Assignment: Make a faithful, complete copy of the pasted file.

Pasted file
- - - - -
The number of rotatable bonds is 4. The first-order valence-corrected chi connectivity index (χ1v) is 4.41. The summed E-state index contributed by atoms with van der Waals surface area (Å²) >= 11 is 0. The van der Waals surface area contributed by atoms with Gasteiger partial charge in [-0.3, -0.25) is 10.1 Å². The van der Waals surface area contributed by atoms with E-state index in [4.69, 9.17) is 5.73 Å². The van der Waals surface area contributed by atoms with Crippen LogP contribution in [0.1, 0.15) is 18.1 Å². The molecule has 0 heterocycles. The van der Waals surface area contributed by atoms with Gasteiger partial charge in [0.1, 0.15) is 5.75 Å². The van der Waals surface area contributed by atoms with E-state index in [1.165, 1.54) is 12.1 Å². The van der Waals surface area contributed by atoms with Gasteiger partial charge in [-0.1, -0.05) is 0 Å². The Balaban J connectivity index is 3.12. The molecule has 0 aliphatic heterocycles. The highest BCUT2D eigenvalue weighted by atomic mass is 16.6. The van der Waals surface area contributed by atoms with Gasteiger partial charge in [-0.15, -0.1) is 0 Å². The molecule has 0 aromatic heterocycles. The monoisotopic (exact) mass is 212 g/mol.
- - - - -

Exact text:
The number of rotatable bonds is 4. The first-order valence-corrected chi connectivity index (χ1v) is 4.41. The summed E-state index contributed by atoms with van der Waals surface area (Å²) >= 11 is 0. The van der Waals surface area contributed by atoms with Gasteiger partial charge in [-0.3, -0.25) is 10.1 Å². The van der Waals surface area contributed by atoms with E-state index in [4.69, 9.17) is 5.73 Å². The van der Waals surface area contributed by atoms with Crippen LogP contribution in [0.1, 0.15) is 18.1 Å². The molecule has 0 heterocycles. The van der Waals surface area contributed by atoms with Gasteiger partial charge in [0.1, 0.15) is 5.75 Å². The van der Waals surface area contributed by atoms with E-state index in [1.165, 1.54) is 12.1 Å². The van der Waals surface area contributed by atoms with Gasteiger partial charge in [-0.1, -0.05) is 0 Å². The Balaban J connectivity index is 3.12. The molecule has 0 aliphatic heterocycles. The highest BCUT2D eigenvalue weighted by atomic mass is 16.6. The van der Waals surface area contributed by atoms with Gasteiger partial charge in [-0.15, -0.1) is 0 Å². The molecule has 0 aromatic heterocycles. The monoisotopic (exact) mass is 212 g/mol.